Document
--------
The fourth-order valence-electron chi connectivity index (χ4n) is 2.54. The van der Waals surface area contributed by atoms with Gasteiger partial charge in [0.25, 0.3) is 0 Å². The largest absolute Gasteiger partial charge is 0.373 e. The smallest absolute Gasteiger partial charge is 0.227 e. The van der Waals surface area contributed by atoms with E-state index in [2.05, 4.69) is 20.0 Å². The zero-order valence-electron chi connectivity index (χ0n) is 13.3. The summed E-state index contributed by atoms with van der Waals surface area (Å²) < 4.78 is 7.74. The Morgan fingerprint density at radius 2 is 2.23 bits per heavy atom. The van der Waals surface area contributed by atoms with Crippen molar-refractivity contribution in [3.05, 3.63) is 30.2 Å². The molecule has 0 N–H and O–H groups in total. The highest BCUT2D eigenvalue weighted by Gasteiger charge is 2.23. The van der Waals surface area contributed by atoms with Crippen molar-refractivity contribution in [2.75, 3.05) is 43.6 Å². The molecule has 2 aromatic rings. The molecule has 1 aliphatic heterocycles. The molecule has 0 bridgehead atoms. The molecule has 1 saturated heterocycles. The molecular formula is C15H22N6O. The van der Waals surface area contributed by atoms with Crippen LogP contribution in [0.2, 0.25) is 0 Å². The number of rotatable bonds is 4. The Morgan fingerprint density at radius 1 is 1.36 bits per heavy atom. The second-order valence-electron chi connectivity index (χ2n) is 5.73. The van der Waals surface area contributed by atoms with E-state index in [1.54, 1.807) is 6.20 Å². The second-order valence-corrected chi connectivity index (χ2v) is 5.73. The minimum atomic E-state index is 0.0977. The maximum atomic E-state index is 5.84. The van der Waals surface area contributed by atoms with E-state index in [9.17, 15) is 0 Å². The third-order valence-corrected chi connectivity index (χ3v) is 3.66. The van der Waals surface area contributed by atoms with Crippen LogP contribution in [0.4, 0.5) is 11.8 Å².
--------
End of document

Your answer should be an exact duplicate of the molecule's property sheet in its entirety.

The fourth-order valence-electron chi connectivity index (χ4n) is 2.54. The van der Waals surface area contributed by atoms with Gasteiger partial charge in [0.25, 0.3) is 0 Å². The largest absolute Gasteiger partial charge is 0.373 e. The smallest absolute Gasteiger partial charge is 0.227 e. The van der Waals surface area contributed by atoms with E-state index in [2.05, 4.69) is 20.0 Å². The zero-order valence-electron chi connectivity index (χ0n) is 13.3. The summed E-state index contributed by atoms with van der Waals surface area (Å²) < 4.78 is 7.74. The Morgan fingerprint density at radius 2 is 2.23 bits per heavy atom. The van der Waals surface area contributed by atoms with Crippen molar-refractivity contribution in [3.05, 3.63) is 30.2 Å². The molecule has 0 N–H and O–H groups in total. The highest BCUT2D eigenvalue weighted by Gasteiger charge is 2.23. The van der Waals surface area contributed by atoms with Crippen molar-refractivity contribution in [2.75, 3.05) is 43.6 Å². The molecule has 2 aromatic rings. The molecule has 1 aliphatic heterocycles. The molecule has 0 bridgehead atoms. The molecule has 1 saturated heterocycles. The molecular formula is C15H22N6O. The van der Waals surface area contributed by atoms with Crippen LogP contribution in [0.2, 0.25) is 0 Å². The number of rotatable bonds is 4. The Morgan fingerprint density at radius 1 is 1.36 bits per heavy atom. The second-order valence-electron chi connectivity index (χ2n) is 5.73. The van der Waals surface area contributed by atoms with E-state index in [1.54, 1.807) is 6.20 Å². The second-order valence-corrected chi connectivity index (χ2v) is 5.73. The minimum atomic E-state index is 0.0977. The maximum atomic E-state index is 5.84. The van der Waals surface area contributed by atoms with E-state index in [9.17, 15) is 0 Å². The third-order valence-corrected chi connectivity index (χ3v) is 3.66. The van der Waals surface area contributed by atoms with Crippen LogP contribution in [0.4, 0.5) is 11.8 Å².